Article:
From the book, “Practicing Peace in Times of War” by Pema Chodron -An excerpt from the chapter Changing Our Attitude Toward Pain
According to Buddhist teachings, difficulty is inevitable in human life. For one thing, we cannot escape the reality of death. But there is also the realities of aging, of illness, of not getting what we want, and of getting what we don’t want. These kind of difficulties are facts of life. Even if you were the Buddha himself, if you were a fully enlightened person, you would experience death, illness, aging, and sorrow at losing what you love. All of these things would happen to you. If you got cut or burned, it would hurt.
But the Buddhist teachings also say that this is not really what causes misery in our lives. What causes misery is always trying to get away from the facts of life, always trying to avoid pain and seek happenings-this sense of ours that there could be security and happiness available to us if we could only do the right thing.
In this very lifetime we can do ourselves and this planet a great favor and turn this very old way of thinking upside down. As Shantideva points out, suffering has a great deal to teach us. If we use the opportunity when it arises, suffering will motivate us to look for answers. Many people, including myself, came to the spiritual path because of deep unhappiniess.Suffering can also teach us empathy for others who are in the same boat. Furthermore, suffering can humble us. Even the most arrogant among us can be softened by the loss of someone dear.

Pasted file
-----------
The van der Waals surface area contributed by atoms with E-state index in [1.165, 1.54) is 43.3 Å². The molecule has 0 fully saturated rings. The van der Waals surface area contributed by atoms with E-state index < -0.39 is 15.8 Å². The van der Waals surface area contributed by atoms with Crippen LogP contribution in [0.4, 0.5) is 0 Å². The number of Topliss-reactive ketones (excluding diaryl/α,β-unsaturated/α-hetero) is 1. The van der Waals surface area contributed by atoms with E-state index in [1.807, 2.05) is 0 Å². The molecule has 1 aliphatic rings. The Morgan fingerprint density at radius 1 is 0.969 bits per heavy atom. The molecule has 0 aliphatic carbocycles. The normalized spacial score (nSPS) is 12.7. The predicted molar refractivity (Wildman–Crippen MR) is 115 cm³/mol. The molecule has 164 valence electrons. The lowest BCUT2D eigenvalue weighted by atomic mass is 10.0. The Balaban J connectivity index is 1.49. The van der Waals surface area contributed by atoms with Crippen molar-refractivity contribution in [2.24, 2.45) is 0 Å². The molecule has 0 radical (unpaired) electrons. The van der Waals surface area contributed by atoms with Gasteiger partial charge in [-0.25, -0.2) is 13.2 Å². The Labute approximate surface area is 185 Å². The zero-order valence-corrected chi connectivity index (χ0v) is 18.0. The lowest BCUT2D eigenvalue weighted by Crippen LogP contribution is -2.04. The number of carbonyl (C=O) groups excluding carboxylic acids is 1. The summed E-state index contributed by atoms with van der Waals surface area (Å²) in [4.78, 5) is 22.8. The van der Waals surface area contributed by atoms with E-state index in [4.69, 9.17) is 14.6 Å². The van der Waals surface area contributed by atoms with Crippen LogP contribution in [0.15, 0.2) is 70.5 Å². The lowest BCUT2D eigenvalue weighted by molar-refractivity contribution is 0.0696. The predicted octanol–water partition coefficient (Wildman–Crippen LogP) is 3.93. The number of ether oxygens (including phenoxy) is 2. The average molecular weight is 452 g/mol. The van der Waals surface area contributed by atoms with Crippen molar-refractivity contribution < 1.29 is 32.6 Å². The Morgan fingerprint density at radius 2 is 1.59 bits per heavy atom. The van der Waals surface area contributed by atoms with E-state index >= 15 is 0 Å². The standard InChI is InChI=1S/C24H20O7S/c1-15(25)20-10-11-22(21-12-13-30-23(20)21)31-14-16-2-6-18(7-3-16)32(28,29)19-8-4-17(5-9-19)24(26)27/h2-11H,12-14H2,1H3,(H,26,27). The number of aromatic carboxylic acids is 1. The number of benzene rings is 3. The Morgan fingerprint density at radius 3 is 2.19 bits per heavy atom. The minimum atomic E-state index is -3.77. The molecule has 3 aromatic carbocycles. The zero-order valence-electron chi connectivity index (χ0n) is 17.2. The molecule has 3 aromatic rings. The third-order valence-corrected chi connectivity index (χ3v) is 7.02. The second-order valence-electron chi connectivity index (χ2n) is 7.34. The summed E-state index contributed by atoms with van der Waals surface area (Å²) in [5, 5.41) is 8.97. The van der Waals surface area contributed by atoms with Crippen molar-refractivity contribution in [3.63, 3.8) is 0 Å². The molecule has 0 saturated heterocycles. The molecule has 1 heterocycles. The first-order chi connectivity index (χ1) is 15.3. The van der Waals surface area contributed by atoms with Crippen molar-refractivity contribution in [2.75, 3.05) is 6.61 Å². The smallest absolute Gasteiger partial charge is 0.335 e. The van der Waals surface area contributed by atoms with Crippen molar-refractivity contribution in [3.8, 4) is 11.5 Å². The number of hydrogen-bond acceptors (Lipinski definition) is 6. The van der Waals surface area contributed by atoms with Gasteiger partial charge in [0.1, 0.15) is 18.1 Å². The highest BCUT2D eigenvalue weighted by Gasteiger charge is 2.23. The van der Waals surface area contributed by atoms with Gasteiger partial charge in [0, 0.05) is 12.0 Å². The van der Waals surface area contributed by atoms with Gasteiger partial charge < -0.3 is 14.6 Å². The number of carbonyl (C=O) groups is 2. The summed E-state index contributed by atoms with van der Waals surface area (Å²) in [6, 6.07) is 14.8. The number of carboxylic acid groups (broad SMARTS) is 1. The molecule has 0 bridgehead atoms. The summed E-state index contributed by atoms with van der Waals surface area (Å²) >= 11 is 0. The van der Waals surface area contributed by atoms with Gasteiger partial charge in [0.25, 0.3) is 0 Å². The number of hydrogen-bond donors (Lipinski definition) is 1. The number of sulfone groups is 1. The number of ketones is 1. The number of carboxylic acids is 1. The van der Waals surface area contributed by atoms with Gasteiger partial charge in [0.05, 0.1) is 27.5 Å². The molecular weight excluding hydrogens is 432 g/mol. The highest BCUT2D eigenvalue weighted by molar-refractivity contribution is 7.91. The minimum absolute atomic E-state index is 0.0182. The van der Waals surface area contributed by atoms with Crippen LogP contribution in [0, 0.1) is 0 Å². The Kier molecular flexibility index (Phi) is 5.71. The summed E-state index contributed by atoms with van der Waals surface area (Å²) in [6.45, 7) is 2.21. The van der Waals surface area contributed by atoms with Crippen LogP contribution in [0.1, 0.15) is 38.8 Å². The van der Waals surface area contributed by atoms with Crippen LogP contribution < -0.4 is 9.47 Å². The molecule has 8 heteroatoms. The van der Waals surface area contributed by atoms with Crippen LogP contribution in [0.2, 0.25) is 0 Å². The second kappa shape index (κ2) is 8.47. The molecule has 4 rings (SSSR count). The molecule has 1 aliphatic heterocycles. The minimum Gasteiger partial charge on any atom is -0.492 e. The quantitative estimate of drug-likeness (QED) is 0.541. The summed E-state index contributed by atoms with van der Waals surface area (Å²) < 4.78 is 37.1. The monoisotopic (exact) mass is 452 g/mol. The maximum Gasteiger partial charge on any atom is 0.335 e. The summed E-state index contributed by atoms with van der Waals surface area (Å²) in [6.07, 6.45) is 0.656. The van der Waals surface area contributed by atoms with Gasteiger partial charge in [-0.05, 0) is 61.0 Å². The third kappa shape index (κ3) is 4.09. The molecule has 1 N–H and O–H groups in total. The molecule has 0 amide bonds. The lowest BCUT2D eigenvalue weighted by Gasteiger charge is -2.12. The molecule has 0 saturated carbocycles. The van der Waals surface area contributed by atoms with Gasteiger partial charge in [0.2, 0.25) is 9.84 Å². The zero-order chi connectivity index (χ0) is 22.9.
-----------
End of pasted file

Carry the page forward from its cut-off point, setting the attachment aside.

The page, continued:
Yet it is so basic in us to feel that things should go well for us and that if we start to feel depressed, lonely, or inadequate, there’s been some kind of mistake, or we have lost it. In reality, when you feel depressed, lonely, betrayed, or any unwanted feelings, this is an important moment on the spiritual path. This is where real transformation can take place.
As long as we are caught up in always looking for certainty and happiness, rather than honoring the taste and smell and quality of exactly what is happening, as long as were always running away from discomfort, were going to be caught in a cycle of unhappiness and disappointment, and we feel weaker and weaker. This way of seeing helps us to develop inner strength. And what’s especially encouraging is the view that inner strength is available to us at just the moment when we think we have hit bottom, when things are at their worst.
Instead of asking ourselves, “How can I find security and happiness?” we could ask ourselves, “Can I touch the center of my pain?” Can I sit with suffering, both yours and mine, without trying to make it go away? Can I stay present to the ache of loss or disgrace-disappointment in all its many forms-and let it open me?” This is the trick.